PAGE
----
No, you're wrong. The RFCs do not address the dynamics of 100s of connections from different devices. The first RFC was written when cave men walked the earth (and tcp windows were 256) and really has no relevance to modern networking dynamics. The second one is just plain wrong. Well its not wrong, but it doesn't propose a practical solution. It misses the entire point, which is that the problem is today's large standard wondows.
Here's the deal. We now have broadband and the clowns running Microsoft and Linux camps want their benchmarks to show really high throughput, so windows are typically 32K to 64K, and they are advertised immediately. This changes everything. Because when you do a typical GET, whether its a graphic or a web page or a directory, the entire result fits in one window. So the connection is
GET Send the answer... ..wait for ack FIN
The connections are too short-lived for any protocol adjustments.So the example that I cited, although perhaps not likely, is EXACTLY how it works. And its exactly why TCP ack management is irrelevant most of the time; because the vast majority of TCP connections are not lengthy enough to be effected by it.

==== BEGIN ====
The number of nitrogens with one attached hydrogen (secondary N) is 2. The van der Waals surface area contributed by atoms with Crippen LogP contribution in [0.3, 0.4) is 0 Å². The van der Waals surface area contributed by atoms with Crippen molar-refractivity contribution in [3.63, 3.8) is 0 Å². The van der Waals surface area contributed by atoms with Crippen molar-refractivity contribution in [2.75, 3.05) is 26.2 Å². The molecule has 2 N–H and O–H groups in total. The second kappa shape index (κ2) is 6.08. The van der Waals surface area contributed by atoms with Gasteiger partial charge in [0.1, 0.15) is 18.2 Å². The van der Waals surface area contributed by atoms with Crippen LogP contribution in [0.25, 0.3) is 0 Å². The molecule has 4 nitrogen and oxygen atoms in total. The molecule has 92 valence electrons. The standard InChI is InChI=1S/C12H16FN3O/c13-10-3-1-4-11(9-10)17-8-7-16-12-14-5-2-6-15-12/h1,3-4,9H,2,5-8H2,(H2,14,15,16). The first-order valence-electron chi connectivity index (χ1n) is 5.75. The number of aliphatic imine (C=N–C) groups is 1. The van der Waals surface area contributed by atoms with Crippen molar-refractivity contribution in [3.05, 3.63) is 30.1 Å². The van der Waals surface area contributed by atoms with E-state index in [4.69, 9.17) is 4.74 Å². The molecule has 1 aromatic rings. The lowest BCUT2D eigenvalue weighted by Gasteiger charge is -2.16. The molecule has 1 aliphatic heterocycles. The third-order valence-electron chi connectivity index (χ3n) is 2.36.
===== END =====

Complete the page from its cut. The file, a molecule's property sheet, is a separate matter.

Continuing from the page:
TCP ack management is not in play when you are talking about network management. You're dealing with 100s and 1000s of short-lived connections that cumulatively can request a lot more data than the size of the pipe in a very greedy manner. The only practical solution is to reduce the amount of data that can be requested.
You know its funny, that no matter how clearly something might be, there's always one bubblehead who will pipe in claiming that the sky is purple or something. It never seems to fail.
Your inability to substantiate any of your "points" leads to doubt that you've ever actually done anything; so excuse me if I'm skeptical. Your "points" that TCP throttles really have no purpose. The POINT isn't that tcp doesn't throttle, its that the resulting connections SUCK when you have more connections than your bandwidth can support easily. I'm talking about making connections not suck. I'm not sure what you're talking about, but it has nothing to do with cleaning up a network, which is the point here.If you have empirical evidence to support your position I'm sure everyone would like to hear it.
You seem to ignore the fact that every network that has less bandwidth than it needs 100% of the time has congestion problems. If you've only worked on huge networks that have more bandwidth than they need, then you really don't understand the subject. I have 3000 customers that will disagree with you. If you care to reject the real world that's your choice, but endorsing yourself as an authority on a subject you clearly don't understand is a detriment to the entire community.In this thread, if 2 guys sharing a connection have unacceptable delays, then its obvious even to a complete idiot that TCP alone will not "handle" the problem without help. And anyone who has seen real products in action knows that ack management doesn't solve any real problems. I've explained why it doesn't.